ANN ARBOR—A University of Michigan study examining how race and ethnicity predicts the frequency of falls by older people shows that African Americans are less likely to fall than others.
"Millions of older adults living in community settings are just one bad fall away from a nursing home," said Emily Nicklett, an assistant professor of social work and the study's lead author. "Identifying risk and protective factors can inform falls prevention interventions and policies."
Nicklett and colleague Robert Joseph Taylor, the Sheila Feld Collegiate Professor of Social Work, and faculty associate at the Institute for Social Research, examined data on falls incidence and frequency from the Health and Retirement Study from 2000 to 2010. The study followed nearly 10,500 African American, Latino and non-Hispanic white older adults.
Functional limitations, including difficulty walking across the room or preparing meals, and health problems such as high blood pressure, cancer and diabetes, also predicted greater odds of experiencing a fall for adults 65 and older, the study showed.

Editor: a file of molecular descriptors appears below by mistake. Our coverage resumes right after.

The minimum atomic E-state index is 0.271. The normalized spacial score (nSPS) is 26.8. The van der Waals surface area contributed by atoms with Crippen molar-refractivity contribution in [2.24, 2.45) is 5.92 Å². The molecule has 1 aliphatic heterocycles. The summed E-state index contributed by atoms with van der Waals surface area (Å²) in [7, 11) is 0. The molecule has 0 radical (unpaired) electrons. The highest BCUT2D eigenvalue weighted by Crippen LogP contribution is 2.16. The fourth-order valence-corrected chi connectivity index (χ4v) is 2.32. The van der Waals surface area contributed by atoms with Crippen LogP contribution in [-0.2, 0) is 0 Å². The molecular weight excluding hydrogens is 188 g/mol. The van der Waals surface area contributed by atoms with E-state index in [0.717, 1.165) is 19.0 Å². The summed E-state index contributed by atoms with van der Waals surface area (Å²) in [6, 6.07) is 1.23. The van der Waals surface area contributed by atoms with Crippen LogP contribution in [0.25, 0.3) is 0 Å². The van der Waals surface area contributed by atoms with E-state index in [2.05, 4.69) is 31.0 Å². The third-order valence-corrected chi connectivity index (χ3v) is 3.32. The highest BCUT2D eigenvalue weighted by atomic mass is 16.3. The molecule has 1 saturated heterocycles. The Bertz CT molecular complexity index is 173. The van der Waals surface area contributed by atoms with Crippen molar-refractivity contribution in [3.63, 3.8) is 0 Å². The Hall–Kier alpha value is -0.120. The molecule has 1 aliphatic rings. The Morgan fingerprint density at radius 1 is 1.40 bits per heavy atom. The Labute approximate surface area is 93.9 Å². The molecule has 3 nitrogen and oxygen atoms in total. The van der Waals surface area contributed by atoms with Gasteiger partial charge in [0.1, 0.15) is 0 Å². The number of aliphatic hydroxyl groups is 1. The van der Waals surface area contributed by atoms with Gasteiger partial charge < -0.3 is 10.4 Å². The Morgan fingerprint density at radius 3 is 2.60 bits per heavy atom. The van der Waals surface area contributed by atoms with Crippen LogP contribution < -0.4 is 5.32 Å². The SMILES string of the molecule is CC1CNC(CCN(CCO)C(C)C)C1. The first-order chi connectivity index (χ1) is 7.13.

Although beyond the scope of this study, the authors suggested that older whites could be at highest risk for initial and recurrent falls because they are more likely to participate in activities with a high risk of falling, such as outdoor chores and leisure-time physical activity. Non-Hispanic white older adults are also more likely to live in suburban settings than other groups, which could account for some of the differences in falls.
The authors will next examine whether housing type and availability of support within one's household lowers the risk of falling. Previous research indicates that older African Americans were more likely to live in extended family households. The availability of help within the home could help older adults avoid scenarios or behaviors that could lead to falls.